Aquaculture for all

Agreement on Greenlands Commercial Salmon Fishery Good News for NA

Salmonids Sustainability Economics +5 more

US - The Atlantic Salmon Federation (ASF) welcomed the decision of the North Atlantic Salmon Conservation Organisation (NASCO) at last weeks meeting in Edinburgh to continue a moratorium on commercial salmon fishing at Greenland, where salmon from North Americas east coast rivers migrate to over-winter and feed.

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In 2012, the catch at West Greenland will be restricted to internal use, estimated at 20 tons annually. There will be no commercial export of salmon. This regulatory measure will also apply to 2013 and 2014, unless there is significant improvement in salmon numbers, which will warrant a scientific reassessment. Scientists have indicated that they do not expect significant increases in abundance of North Americas salmon in the next three years.

Sue Scott, ASFs Vice President of Communications, who attended the meeting as a non-government representative said, This continues a suspension that has been in effect since 2002, and during that time we have seen a moderate increase in large salmon that migrate to Greenland. The extended time will allow significant conservation programs to take hold and further restoration of our salmon to evolve.

For example on West River Sheet Harbour in the southern uplands region of Nova Scotia, the Nova Scotia Salmon Association is neutralizing the acidity of the river so that wild salmon can live there again, said Ms Scott. She continued, ASF has in its network 125 organisations who are working on restoration projects throughout eastern Canada and the United States. On the St. John River in N.B., investment in fish passage, both upstream and down, has the potential to greatly expand the salmon run. In Labrador, a community effort is under way to establish a provincial water park on the Eagle River to protect the entire watershed. An extended moratorium on the Greenland commercial fishery is good news for the outcomes of all these projects.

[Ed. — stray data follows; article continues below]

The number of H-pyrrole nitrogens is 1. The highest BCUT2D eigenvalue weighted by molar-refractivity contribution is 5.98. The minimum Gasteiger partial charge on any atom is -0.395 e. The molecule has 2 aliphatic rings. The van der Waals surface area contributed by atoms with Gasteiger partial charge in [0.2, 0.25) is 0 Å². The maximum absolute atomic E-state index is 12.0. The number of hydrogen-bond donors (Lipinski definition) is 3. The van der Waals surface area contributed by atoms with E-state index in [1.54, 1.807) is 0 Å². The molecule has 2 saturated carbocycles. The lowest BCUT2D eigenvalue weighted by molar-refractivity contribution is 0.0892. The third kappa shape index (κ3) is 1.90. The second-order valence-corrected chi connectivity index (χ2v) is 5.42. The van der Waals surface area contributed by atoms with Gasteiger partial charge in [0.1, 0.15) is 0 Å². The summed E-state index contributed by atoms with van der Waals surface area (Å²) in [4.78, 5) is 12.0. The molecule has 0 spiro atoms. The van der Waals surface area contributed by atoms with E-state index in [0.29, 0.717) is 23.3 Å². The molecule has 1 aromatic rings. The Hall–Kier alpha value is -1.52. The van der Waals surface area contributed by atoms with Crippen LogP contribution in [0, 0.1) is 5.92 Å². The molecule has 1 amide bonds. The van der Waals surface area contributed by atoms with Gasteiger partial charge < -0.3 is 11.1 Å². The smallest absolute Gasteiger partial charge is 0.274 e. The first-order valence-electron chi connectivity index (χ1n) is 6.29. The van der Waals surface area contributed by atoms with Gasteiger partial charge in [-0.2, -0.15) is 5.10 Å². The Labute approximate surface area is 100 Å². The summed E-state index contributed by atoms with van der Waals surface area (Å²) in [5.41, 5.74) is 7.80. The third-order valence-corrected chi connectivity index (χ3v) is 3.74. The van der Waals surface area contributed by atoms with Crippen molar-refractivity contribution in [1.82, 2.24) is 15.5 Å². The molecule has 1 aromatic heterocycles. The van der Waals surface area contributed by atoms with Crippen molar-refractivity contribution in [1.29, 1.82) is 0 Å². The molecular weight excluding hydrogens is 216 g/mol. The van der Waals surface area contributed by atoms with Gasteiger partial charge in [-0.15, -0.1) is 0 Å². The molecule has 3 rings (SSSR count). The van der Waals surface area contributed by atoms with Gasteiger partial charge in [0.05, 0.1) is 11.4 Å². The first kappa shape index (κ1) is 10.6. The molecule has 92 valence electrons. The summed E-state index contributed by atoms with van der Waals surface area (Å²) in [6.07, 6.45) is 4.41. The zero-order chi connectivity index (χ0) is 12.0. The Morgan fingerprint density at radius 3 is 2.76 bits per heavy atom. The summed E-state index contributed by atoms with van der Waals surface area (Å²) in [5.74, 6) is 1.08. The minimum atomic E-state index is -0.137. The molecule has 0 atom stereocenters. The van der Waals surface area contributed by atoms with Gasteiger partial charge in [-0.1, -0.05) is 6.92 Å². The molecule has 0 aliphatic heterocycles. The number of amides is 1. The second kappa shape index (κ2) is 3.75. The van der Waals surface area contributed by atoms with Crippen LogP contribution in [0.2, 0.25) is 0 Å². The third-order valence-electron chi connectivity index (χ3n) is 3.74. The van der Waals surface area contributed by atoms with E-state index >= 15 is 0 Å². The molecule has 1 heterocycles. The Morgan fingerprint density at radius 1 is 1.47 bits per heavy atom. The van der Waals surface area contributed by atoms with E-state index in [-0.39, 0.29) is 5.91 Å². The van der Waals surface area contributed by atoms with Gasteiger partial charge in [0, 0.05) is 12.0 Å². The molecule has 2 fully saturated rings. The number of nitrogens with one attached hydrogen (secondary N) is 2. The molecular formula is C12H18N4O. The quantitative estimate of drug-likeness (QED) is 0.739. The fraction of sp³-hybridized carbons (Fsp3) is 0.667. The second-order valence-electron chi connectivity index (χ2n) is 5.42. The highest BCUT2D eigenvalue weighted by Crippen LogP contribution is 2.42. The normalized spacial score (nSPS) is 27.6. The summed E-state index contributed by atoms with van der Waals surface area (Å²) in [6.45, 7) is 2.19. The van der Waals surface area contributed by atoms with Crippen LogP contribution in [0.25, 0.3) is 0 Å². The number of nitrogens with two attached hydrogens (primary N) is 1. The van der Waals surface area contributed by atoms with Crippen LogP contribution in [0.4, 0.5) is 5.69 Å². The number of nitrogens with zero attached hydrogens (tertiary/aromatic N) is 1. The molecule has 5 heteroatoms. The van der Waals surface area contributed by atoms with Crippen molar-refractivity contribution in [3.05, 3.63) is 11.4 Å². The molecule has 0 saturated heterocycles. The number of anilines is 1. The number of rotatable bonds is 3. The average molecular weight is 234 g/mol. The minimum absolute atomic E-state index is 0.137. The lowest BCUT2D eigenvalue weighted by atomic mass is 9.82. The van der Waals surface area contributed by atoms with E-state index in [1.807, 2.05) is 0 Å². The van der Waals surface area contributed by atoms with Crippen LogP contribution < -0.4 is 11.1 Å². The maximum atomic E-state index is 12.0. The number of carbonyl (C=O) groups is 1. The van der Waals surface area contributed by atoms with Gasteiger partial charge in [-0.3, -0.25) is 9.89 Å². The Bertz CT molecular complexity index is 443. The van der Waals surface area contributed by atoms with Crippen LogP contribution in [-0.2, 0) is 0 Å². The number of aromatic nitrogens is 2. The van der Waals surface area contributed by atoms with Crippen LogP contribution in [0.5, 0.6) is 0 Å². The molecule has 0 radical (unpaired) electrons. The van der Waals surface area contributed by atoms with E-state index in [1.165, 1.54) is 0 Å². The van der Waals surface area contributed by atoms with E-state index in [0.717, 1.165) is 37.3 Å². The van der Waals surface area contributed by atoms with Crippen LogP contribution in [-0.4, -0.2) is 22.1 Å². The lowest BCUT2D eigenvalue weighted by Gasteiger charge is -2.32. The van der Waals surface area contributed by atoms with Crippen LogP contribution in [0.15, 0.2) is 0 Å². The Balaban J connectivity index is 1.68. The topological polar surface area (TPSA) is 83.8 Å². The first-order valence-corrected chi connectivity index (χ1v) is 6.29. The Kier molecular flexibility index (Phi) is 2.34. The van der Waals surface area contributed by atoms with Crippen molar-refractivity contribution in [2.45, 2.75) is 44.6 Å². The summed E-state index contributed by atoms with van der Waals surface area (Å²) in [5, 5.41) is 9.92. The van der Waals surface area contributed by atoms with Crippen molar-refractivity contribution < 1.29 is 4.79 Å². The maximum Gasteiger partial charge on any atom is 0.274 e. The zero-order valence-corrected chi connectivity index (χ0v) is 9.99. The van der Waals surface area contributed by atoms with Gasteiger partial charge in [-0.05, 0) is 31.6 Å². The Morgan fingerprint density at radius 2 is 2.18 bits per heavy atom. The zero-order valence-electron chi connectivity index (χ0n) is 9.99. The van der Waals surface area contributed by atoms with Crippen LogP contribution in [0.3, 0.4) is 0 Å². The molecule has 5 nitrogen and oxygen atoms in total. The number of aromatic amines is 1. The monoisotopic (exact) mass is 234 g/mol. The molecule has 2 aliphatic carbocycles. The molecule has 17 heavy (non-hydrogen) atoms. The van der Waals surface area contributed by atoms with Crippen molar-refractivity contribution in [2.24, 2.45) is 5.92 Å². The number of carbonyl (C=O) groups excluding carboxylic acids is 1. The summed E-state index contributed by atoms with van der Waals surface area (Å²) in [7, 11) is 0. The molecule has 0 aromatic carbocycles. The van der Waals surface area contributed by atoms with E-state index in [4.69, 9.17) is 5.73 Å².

Yesterday, salmon conservation made history in the removal of the Great Works Dam on the Penobscot River in Maine, an outcome that has been 13 years in the making, said Ms Scott.

The decommissioning and removal of Great Works Dam is part of a broad collaborative effort that will include removal of another dam and the creation of new, upstream fish passage at two other dams within the next two years. Salmon from the Penobscot migrate to Greenland, where they are among the mix of salmon that fishermen catch. Any significant fishery at Greenland would very much threaten the Penobscot River restoration that, when completed, will vastly improve access to nearly 1,000 miles of historic fish habitat, benefitting 11 species of native sea-run fish including endangered Atlantic salmon.

The Atlantic Salmon Federation and our partners can breathe a sigh of relief, at least for the short-term, that the fruits of their labour will not be victims of a distant water fishery, concluded Ms Scott.

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